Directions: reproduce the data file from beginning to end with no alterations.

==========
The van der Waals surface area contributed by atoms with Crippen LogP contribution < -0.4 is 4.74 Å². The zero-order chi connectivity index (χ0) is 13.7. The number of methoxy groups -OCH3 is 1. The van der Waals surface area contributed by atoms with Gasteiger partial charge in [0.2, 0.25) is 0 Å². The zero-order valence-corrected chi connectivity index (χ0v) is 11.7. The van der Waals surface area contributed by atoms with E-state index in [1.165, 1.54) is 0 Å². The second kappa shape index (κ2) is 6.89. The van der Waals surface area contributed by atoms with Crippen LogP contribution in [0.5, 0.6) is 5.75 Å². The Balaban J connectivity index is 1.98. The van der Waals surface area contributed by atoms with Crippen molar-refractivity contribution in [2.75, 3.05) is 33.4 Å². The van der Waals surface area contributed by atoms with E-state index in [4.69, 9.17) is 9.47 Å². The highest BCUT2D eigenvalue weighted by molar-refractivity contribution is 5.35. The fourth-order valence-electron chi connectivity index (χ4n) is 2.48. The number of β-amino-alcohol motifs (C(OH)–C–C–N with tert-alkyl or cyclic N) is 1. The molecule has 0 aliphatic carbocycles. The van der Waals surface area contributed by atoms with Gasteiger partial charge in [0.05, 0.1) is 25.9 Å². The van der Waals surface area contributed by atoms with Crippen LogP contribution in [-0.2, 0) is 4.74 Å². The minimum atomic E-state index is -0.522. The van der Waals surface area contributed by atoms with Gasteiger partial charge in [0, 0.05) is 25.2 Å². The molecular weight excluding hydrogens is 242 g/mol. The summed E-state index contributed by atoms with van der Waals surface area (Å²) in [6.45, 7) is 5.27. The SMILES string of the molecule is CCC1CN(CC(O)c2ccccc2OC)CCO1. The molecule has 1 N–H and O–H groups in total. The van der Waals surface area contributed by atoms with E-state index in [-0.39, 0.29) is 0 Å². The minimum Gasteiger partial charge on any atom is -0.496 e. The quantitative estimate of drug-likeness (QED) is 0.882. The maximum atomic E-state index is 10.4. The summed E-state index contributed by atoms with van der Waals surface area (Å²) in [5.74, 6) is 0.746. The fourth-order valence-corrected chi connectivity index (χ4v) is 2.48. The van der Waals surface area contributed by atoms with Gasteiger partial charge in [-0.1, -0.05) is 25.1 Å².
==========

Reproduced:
The van der Waals surface area contributed by atoms with Crippen LogP contribution < -0.4 is 4.74 Å². The zero-order chi connectivity index (χ0) is 13.7. The number of methoxy groups -OCH3 is 1. The van der Waals surface area contributed by atoms with Gasteiger partial charge in [0.2, 0.25) is 0 Å². The zero-order valence-corrected chi connectivity index (χ0v) is 11.7. The van der Waals surface area contributed by atoms with E-state index in [1.165, 1.54) is 0 Å². The second kappa shape index (κ2) is 6.89. The van der Waals surface area contributed by atoms with Crippen LogP contribution in [0.5, 0.6) is 5.75 Å². The Balaban J connectivity index is 1.98. The van der Waals surface area contributed by atoms with Crippen molar-refractivity contribution in [2.75, 3.05) is 33.4 Å². The van der Waals surface area contributed by atoms with E-state index in [4.69, 9.17) is 9.47 Å². The highest BCUT2D eigenvalue weighted by molar-refractivity contribution is 5.35. The fourth-order valence-electron chi connectivity index (χ4n) is 2.48. The number of β-amino-alcohol motifs (C(OH)–C–C–N with tert-alkyl or cyclic N) is 1. The molecule has 0 aliphatic carbocycles. The van der Waals surface area contributed by atoms with Gasteiger partial charge in [0.05, 0.1) is 25.9 Å². The van der Waals surface area contributed by atoms with Crippen LogP contribution in [-0.2, 0) is 4.74 Å². The minimum atomic E-state index is -0.522. The van der Waals surface area contributed by atoms with Gasteiger partial charge in [0, 0.05) is 25.2 Å². The molecular weight excluding hydrogens is 242 g/mol. The summed E-state index contributed by atoms with van der Waals surface area (Å²) in [6.45, 7) is 5.27. The SMILES string of the molecule is CCC1CN(CC(O)c2ccccc2OC)CCO1. The molecule has 1 N–H and O–H groups in total. The van der Waals surface area contributed by atoms with E-state index in [-0.39, 0.29) is 0 Å². The minimum Gasteiger partial charge on any atom is -0.496 e. The quantitative estimate of drug-likeness (QED) is 0.882. The maximum atomic E-state index is 10.4. The summed E-state index contributed by atoms with van der Waals surface area (Å²) in [5.74, 6) is 0.746. The fourth-order valence-corrected chi connectivity index (χ4v) is 2.48. The van der Waals surface area contributed by atoms with Gasteiger partial charge in [-0.1, -0.05) is 25.1 Å².